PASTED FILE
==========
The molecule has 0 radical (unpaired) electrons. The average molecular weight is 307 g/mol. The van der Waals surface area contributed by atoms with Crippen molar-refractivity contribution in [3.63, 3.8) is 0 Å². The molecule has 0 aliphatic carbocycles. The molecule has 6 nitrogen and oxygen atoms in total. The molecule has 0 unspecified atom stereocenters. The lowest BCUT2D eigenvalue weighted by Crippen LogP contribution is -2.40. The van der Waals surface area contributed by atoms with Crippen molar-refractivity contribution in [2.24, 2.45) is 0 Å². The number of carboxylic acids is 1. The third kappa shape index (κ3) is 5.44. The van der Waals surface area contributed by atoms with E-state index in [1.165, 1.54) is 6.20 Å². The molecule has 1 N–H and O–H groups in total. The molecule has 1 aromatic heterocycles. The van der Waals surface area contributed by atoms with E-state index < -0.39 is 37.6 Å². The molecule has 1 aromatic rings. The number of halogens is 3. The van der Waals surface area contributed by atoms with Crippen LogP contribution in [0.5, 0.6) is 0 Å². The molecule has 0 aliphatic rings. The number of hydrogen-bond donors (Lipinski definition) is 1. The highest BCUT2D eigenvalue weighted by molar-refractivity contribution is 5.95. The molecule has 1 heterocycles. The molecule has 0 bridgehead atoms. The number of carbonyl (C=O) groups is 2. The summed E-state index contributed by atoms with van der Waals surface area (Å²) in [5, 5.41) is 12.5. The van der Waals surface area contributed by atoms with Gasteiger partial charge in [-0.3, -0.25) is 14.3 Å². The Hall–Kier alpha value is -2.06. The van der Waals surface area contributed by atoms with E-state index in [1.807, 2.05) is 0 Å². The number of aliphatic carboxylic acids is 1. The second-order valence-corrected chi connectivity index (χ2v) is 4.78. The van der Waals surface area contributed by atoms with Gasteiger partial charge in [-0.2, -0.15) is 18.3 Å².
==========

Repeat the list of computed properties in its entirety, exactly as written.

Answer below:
The molecule has 0 radical (unpaired) electrons. The average molecular weight is 307 g/mol. The van der Waals surface area contributed by atoms with Crippen molar-refractivity contribution in [3.63, 3.8) is 0 Å². The molecule has 0 aliphatic carbocycles. The molecule has 6 nitrogen and oxygen atoms in total. The molecule has 0 unspecified atom stereocenters. The lowest BCUT2D eigenvalue weighted by Crippen LogP contribution is -2.40. The van der Waals surface area contributed by atoms with Crippen molar-refractivity contribution in [2.24, 2.45) is 0 Å². The number of carboxylic acids is 1. The third kappa shape index (κ3) is 5.44. The van der Waals surface area contributed by atoms with E-state index in [1.165, 1.54) is 6.20 Å². The molecule has 1 N–H and O–H groups in total. The molecule has 1 aromatic heterocycles. The van der Waals surface area contributed by atoms with E-state index < -0.39 is 37.6 Å². The molecule has 1 aromatic rings. The number of halogens is 3. The van der Waals surface area contributed by atoms with Crippen LogP contribution in [0.5, 0.6) is 0 Å². The molecule has 0 aliphatic rings. The number of hydrogen-bond donors (Lipinski definition) is 1. The highest BCUT2D eigenvalue weighted by molar-refractivity contribution is 5.95. The molecule has 1 heterocycles. The molecule has 0 bridgehead atoms. The number of carbonyl (C=O) groups is 2. The summed E-state index contributed by atoms with van der Waals surface area (Å²) in [5, 5.41) is 12.5. The van der Waals surface area contributed by atoms with Gasteiger partial charge in [-0.3, -0.25) is 14.3 Å². The Hall–Kier alpha value is -2.06. The van der Waals surface area contributed by atoms with E-state index in [1.807, 2.05) is 0 Å². The number of aliphatic carboxylic acids is 1. The second-order valence-corrected chi connectivity index (χ2v) is 4.78. The van der Waals surface area contributed by atoms with Gasteiger partial charge in [-0.2, -0.15) is 18.3 Å².